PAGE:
The fact that she continues to be at the top of her craft several decades into her career is an inspiring feat. She is one of the most celebrated and awarded film editors. Of her eight Oscar nominations, she has won three times: 1980’s “Raging Bull” (her third collaboration with Scorsese), 2004’s “The Aviator,” and 2006’s “The Departed.” Since winning her first Oscar (“Raging Bull”), Schoonmaker has edited nearly all of Scorsese’s feature films with an unwavering energy. If nominated for “Killers of the Flower Moon,” she will hold the record for most Film Editing nominations of all time. If she wins the category, she will set an even more exciting record of becoming the most-awarded film editor in Oscar history.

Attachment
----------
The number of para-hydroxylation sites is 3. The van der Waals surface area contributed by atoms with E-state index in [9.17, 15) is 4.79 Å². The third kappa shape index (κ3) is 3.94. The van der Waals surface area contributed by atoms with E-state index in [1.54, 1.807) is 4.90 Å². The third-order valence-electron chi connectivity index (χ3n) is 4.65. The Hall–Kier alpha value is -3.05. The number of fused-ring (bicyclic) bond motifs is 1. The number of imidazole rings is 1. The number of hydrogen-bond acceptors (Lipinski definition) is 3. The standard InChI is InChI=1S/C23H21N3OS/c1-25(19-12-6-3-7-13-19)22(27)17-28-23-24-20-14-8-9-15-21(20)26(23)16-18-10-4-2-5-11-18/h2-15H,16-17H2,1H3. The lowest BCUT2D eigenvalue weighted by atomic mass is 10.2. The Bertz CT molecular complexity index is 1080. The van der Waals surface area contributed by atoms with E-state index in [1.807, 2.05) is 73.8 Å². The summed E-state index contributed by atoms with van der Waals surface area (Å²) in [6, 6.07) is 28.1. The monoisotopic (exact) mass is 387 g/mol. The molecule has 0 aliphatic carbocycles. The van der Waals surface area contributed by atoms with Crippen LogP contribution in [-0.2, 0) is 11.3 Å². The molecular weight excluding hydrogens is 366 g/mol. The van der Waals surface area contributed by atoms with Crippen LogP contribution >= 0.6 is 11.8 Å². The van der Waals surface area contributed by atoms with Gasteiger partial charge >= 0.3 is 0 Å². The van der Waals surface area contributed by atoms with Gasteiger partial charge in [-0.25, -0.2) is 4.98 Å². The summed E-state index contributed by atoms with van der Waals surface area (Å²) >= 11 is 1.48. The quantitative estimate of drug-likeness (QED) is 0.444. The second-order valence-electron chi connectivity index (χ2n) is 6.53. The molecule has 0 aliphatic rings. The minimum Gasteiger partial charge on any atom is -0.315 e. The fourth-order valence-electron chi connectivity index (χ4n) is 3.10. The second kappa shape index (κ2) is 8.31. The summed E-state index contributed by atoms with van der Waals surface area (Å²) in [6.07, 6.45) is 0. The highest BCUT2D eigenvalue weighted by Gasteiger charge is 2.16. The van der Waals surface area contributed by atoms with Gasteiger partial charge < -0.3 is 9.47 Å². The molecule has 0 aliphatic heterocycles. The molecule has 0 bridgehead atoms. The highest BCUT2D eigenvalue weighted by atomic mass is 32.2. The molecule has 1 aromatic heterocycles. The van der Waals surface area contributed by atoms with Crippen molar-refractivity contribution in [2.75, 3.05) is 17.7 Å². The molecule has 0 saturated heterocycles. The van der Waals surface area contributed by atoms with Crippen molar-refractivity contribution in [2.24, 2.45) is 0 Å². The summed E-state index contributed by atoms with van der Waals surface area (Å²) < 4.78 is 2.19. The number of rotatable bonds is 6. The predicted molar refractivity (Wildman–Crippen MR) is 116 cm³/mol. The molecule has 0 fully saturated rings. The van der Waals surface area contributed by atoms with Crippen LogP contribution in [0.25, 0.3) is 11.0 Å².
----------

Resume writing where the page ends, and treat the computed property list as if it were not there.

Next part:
Schoonmaker is simply in a league of her own, and given her many accolades over the years, the Academy agrees. Will the Academy agree a fourth time and award Best Editing to “Killers of the Flower Moon?” Schoonmaker has a steady chance of setting both aforementioned records; one of the driving forces supporting her editing on the film is how she tackles a three-and-a-half-hour runtime. Plus how, she adapts to the vast material of David Grann’s 2017 novel “Killers of the Flower Moon: The Osage Murders and the Birth of the FBI.” The film explores the devastating history of the Native American Osage community. In 1920s Oklahoma, the discovery of oil on the Osage Nation Reservation led to a boom of wealth for the community. This brought on a reign of terror through systemic greed, racism, manipulation, and the murder of Osage people by white men.